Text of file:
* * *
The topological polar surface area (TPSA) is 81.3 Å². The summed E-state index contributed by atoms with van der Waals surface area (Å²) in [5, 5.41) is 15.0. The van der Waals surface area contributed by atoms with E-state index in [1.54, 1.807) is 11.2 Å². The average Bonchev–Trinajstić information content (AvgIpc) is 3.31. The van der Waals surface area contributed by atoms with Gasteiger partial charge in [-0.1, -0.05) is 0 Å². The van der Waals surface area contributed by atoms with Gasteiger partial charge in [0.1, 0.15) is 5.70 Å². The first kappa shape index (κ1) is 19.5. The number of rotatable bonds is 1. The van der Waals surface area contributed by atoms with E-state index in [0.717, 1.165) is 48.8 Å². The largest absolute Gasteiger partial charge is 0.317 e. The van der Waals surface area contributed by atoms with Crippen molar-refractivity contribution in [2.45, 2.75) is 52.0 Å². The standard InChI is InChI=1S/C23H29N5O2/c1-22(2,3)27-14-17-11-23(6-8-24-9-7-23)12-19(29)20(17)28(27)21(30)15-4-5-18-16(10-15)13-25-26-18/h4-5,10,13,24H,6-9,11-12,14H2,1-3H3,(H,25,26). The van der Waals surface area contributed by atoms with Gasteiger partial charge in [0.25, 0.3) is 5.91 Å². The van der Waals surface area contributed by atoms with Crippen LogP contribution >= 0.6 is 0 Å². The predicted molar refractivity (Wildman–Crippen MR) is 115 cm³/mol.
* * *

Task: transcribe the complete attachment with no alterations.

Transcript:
The topological polar surface area (TPSA) is 81.3 Å². The summed E-state index contributed by atoms with van der Waals surface area (Å²) in [5, 5.41) is 15.0. The van der Waals surface area contributed by atoms with E-state index in [1.54, 1.807) is 11.2 Å². The average Bonchev–Trinajstić information content (AvgIpc) is 3.31. The van der Waals surface area contributed by atoms with Gasteiger partial charge in [-0.1, -0.05) is 0 Å². The van der Waals surface area contributed by atoms with Gasteiger partial charge in [0.1, 0.15) is 5.70 Å². The first kappa shape index (κ1) is 19.5. The number of rotatable bonds is 1. The van der Waals surface area contributed by atoms with E-state index in [0.717, 1.165) is 48.8 Å². The largest absolute Gasteiger partial charge is 0.317 e. The van der Waals surface area contributed by atoms with Crippen molar-refractivity contribution in [2.45, 2.75) is 52.0 Å². The standard InChI is InChI=1S/C23H29N5O2/c1-22(2,3)27-14-17-11-23(6-8-24-9-7-23)12-19(29)20(17)28(27)21(30)15-4-5-18-16(10-15)13-25-26-18/h4-5,10,13,24H,6-9,11-12,14H2,1-3H3,(H,25,26). The van der Waals surface area contributed by atoms with Gasteiger partial charge in [0.25, 0.3) is 5.91 Å². The van der Waals surface area contributed by atoms with Crippen LogP contribution >= 0.6 is 0 Å². The predicted molar refractivity (Wildman–Crippen MR) is 115 cm³/mol.